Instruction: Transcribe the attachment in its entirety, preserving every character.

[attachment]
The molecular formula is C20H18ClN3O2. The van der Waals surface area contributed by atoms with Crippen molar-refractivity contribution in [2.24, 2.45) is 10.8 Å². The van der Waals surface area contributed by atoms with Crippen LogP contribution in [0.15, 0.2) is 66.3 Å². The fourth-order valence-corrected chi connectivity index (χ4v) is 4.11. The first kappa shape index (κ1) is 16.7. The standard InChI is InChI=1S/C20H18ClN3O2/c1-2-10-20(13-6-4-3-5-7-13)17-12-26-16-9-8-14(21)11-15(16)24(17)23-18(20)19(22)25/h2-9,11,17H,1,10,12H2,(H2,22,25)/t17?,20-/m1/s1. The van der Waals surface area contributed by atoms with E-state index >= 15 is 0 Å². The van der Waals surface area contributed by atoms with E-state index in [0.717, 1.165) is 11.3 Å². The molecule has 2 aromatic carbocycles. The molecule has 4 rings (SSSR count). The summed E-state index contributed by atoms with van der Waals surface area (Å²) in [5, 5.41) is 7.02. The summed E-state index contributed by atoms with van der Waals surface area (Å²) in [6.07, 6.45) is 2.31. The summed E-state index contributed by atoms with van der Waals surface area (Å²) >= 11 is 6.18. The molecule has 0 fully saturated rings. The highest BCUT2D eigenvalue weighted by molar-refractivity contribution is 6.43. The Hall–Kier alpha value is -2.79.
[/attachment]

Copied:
The molecular formula is C20H18ClN3O2. The van der Waals surface area contributed by atoms with Crippen molar-refractivity contribution in [2.24, 2.45) is 10.8 Å². The van der Waals surface area contributed by atoms with Crippen LogP contribution in [0.15, 0.2) is 66.3 Å². The fourth-order valence-corrected chi connectivity index (χ4v) is 4.11. The first kappa shape index (κ1) is 16.7. The standard InChI is InChI=1S/C20H18ClN3O2/c1-2-10-20(13-6-4-3-5-7-13)17-12-26-16-9-8-14(21)11-15(16)24(17)23-18(20)19(22)25/h2-9,11,17H,1,10,12H2,(H2,22,25)/t17?,20-/m1/s1. The van der Waals surface area contributed by atoms with E-state index >= 15 is 0 Å². The van der Waals surface area contributed by atoms with E-state index in [0.717, 1.165) is 11.3 Å². The molecule has 2 aromatic carbocycles. The molecule has 4 rings (SSSR count). The summed E-state index contributed by atoms with van der Waals surface area (Å²) in [5, 5.41) is 7.02. The summed E-state index contributed by atoms with van der Waals surface area (Å²) in [6.07, 6.45) is 2.31. The summed E-state index contributed by atoms with van der Waals surface area (Å²) >= 11 is 6.18. The molecule has 0 fully saturated rings. The highest BCUT2D eigenvalue weighted by molar-refractivity contribution is 6.43. The Hall–Kier alpha value is -2.79.